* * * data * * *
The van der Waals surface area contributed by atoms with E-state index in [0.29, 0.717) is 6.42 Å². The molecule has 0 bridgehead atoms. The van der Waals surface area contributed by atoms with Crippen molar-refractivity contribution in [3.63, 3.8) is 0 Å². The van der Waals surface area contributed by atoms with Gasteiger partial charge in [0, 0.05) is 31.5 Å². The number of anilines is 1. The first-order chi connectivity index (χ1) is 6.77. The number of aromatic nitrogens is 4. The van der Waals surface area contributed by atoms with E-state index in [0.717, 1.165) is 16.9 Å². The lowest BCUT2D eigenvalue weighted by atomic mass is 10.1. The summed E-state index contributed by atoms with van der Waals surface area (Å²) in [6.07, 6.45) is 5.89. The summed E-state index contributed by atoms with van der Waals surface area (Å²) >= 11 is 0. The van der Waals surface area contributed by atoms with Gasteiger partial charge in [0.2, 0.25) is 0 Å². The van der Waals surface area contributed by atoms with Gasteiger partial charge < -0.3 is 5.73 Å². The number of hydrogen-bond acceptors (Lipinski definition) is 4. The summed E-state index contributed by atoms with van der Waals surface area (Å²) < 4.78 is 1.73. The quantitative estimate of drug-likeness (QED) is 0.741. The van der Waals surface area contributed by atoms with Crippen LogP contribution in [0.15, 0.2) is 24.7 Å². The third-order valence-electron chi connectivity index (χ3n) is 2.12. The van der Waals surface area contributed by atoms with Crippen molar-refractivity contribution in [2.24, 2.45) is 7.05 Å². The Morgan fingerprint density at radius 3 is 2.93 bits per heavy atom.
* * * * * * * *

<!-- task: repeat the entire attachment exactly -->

The van der Waals surface area contributed by atoms with E-state index in [0.29, 0.717) is 6.42 Å². The molecule has 0 bridgehead atoms. The van der Waals surface area contributed by atoms with Crippen molar-refractivity contribution in [3.63, 3.8) is 0 Å². The van der Waals surface area contributed by atoms with Gasteiger partial charge in [0, 0.05) is 31.5 Å². The number of anilines is 1. The first-order chi connectivity index (χ1) is 6.77. The number of aromatic nitrogens is 4. The van der Waals surface area contributed by atoms with E-state index in [0.717, 1.165) is 16.9 Å². The lowest BCUT2D eigenvalue weighted by atomic mass is 10.1. The summed E-state index contributed by atoms with van der Waals surface area (Å²) in [6.07, 6.45) is 5.89. The summed E-state index contributed by atoms with van der Waals surface area (Å²) >= 11 is 0. The van der Waals surface area contributed by atoms with Gasteiger partial charge in [0.2, 0.25) is 0 Å². The van der Waals surface area contributed by atoms with Gasteiger partial charge < -0.3 is 5.73 Å². The number of hydrogen-bond acceptors (Lipinski definition) is 4. The summed E-state index contributed by atoms with van der Waals surface area (Å²) < 4.78 is 1.73. The quantitative estimate of drug-likeness (QED) is 0.741. The van der Waals surface area contributed by atoms with Crippen LogP contribution in [0.15, 0.2) is 24.7 Å². The third-order valence-electron chi connectivity index (χ3n) is 2.12. The van der Waals surface area contributed by atoms with Crippen molar-refractivity contribution in [2.24, 2.45) is 7.05 Å². The Morgan fingerprint density at radius 3 is 2.93 bits per heavy atom.